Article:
Collagen, why is it important?

Eggs have lots of Collagen

Eggs have lots of Collagen

Collagen is the most plentiful protein in our body. It is found in our muscles, bones, tendons, ligaments, organs, blood vessels, skin, intestinal lining and other connective tissues. Our bodies make collagen, but as we age, our ability of create collagen decreases. This decrease may contribute to wrinkles and thinning skin, stiffer, less flexible tendons and ligaments, weakening muscles, joint pain or osteoarthritis due to worn cartilage. Gastrointestinal problems may also be caused by low collagen levels due to thinning of the lining in your digestive tract. Aside from aging, the top reason people aren’t able to produce adequate amounts of collagen is a result of poor diet. Your body isn’t able to produce collagen if it doesn’t have the necessary elements to make it.

We can consume foods that provide us with sources of collagen such as bone broth or collagen supplements in powdered form. But there is  another tactic to boosting our collagen levels naturally by eating foods that help our bodies produce collagen. These foods don’t contain the protein itself, but they deliver nutrients your body needs to make collagen.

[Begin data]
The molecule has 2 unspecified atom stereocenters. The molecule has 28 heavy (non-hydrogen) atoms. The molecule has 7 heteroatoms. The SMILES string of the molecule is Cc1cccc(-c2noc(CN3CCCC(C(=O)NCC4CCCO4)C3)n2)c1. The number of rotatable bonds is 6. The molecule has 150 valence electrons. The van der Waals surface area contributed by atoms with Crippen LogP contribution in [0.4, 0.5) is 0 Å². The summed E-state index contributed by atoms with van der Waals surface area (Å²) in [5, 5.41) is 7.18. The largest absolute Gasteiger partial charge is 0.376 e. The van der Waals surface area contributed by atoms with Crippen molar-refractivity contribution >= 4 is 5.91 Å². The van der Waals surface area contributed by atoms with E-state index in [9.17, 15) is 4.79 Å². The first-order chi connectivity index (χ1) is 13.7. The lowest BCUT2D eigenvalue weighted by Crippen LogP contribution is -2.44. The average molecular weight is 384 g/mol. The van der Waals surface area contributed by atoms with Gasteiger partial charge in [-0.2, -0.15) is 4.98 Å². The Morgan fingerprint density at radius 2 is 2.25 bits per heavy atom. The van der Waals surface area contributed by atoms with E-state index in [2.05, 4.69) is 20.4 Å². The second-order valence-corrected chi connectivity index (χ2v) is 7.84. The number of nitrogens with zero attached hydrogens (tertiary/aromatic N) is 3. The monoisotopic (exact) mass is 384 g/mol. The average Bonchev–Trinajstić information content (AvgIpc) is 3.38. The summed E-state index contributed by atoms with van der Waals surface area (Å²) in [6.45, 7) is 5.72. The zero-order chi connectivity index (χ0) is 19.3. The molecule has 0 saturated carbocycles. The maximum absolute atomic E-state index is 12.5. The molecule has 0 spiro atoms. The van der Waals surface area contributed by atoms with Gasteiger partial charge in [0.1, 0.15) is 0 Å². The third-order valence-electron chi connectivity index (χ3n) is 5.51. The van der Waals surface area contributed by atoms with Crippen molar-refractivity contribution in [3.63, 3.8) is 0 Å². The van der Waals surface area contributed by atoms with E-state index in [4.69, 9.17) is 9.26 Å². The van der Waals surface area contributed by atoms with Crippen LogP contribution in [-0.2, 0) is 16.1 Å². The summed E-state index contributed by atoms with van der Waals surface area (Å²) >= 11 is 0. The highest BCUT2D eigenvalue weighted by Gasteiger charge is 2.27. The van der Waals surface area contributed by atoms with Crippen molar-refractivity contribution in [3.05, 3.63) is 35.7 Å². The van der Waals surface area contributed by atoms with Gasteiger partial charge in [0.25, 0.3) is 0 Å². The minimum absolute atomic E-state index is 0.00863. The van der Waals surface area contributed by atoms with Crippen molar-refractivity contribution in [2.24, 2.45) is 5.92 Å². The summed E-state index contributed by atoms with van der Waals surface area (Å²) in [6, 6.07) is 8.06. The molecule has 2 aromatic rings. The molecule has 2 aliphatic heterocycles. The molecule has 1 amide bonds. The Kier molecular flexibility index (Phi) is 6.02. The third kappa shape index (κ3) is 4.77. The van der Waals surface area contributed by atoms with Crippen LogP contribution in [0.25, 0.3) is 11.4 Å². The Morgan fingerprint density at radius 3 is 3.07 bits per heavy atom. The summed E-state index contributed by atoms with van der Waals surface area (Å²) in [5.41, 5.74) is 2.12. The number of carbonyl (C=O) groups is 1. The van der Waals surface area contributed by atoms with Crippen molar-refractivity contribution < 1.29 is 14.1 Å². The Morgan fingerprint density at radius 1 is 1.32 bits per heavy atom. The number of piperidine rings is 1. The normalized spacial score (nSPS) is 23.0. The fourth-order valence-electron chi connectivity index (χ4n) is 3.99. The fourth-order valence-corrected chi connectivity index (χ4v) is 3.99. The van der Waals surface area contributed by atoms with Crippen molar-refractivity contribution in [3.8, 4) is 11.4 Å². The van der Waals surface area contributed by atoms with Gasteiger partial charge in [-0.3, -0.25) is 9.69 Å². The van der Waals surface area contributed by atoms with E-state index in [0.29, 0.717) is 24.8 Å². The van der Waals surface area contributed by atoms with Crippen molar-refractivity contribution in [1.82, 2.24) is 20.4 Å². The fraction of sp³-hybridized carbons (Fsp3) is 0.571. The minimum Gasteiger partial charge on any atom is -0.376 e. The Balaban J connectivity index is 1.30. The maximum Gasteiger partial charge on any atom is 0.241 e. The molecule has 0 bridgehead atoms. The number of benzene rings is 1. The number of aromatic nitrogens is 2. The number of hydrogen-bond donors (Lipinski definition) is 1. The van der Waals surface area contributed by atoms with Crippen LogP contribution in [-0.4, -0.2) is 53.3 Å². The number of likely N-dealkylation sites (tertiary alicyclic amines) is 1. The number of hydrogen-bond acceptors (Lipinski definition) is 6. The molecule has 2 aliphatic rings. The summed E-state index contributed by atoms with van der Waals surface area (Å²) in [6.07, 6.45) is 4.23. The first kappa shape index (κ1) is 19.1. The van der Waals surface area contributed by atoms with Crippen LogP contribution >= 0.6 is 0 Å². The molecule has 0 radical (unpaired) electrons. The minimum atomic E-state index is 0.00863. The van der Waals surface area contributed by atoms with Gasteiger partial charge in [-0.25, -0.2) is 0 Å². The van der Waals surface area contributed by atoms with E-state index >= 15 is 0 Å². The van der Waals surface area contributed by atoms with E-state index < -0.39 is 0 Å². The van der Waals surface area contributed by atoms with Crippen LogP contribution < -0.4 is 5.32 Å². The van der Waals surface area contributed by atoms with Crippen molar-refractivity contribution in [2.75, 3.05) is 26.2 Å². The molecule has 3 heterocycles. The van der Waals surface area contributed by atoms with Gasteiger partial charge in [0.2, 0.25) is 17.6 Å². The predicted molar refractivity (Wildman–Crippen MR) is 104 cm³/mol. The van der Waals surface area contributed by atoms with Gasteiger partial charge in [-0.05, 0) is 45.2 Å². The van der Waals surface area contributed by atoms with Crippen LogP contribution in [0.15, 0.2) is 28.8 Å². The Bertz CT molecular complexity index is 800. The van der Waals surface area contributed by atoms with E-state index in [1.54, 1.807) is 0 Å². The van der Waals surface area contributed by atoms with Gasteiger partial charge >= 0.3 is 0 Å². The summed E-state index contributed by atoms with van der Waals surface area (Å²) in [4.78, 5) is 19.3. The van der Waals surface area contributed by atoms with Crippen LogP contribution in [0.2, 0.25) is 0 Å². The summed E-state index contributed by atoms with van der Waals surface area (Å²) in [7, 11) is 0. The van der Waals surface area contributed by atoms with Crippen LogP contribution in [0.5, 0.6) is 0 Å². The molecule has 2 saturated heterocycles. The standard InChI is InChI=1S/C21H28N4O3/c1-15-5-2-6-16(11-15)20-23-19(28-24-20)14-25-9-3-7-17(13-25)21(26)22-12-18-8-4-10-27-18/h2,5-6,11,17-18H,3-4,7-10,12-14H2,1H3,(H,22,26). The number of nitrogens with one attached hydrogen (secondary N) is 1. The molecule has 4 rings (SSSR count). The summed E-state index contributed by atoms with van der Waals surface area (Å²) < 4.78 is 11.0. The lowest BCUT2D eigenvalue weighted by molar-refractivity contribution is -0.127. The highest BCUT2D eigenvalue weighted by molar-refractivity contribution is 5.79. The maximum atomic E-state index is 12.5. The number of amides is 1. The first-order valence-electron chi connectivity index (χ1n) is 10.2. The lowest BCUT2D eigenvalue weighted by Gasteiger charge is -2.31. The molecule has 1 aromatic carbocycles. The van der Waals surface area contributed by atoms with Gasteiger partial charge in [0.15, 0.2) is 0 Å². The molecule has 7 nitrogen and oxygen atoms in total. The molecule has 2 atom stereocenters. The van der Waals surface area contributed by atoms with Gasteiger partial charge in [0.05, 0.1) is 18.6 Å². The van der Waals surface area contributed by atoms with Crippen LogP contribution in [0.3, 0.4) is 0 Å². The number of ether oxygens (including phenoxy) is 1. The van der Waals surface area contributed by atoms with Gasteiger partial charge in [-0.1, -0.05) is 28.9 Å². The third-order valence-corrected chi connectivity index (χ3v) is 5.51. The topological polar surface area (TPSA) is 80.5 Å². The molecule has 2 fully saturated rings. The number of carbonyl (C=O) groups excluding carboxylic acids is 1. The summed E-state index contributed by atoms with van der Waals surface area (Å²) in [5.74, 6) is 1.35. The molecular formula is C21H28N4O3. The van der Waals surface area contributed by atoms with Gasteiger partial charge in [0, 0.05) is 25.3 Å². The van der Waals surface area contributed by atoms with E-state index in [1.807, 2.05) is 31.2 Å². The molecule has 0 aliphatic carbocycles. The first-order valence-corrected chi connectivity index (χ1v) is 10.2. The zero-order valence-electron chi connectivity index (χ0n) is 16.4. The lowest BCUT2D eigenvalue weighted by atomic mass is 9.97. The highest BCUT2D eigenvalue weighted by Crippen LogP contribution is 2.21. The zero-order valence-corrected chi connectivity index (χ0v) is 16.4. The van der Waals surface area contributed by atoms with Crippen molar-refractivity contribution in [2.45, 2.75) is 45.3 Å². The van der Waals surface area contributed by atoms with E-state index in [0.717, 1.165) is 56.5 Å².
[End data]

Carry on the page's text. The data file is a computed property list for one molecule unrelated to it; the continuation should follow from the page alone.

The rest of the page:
Our bodies make collagen by combining amino acids to for a new protein. When we eat protein-rich foods, such as beef, chicken, fish, beans, eggs and dairy products we provide our bodies with the foundation to build collagen. The production process also requires vitamin C, zinc and copper.  Citrus fruits, red and green peppers, tomatoes, broccoli and greens are all excellent sources of vitamin C. Sources of  zinc and copper are found in meat, shellfish, nuts, whole grains and beans.

Find out more about the many benefits of collagen and your body here.

 by Denise Boyd Holistic Registered Nutritionist and Comprehensive Pilates Instructor

Microbes....what are they?

Do you know that your genetic makeup is more microbe than human?

Each of us contain our own micro biome that lives in our body and helps preform a multitude of functions. According to the human micro biome project lead by the University of Washington: The micro biome is the genetic material of all the microbes-bacteria, fungi, protozoa and viruses-that live on and inside the human body. The number of genes in all the microbes in one person's micro biome is 200 times the number of genes in the human genome. The microbiome may weigh as much as five pounds. This bacteria lives mainly within our digestive system,although it is also found in our mouths and on our skin as well.One of the biggest benefits of having a healthy microbiome is that these organisms living in our bodies to help us digest our food effectively. More and more studies show that the balance or imbalance of bacteria in your digestive system may be linked to overall health and disease. Consuming foods that contain probiotics can help promote a healthy balance of gut bacteria.


The benefits of a balanced microbiome include weight loss,digestive health and immune function. An imbalance means there is a strain-specific bacteria lover growth and not enough good bacteria. The imbalance can happen as a result of illness, medication such as antibiotics, poor diet or stress. Eating fermented foods such as yogurt, kimchi, sauerkraut, kefir or miso are all excellent ways to help boost your microbiome.

By Denise Body Registered Holistic Nutiritionalist and Pilates Instructor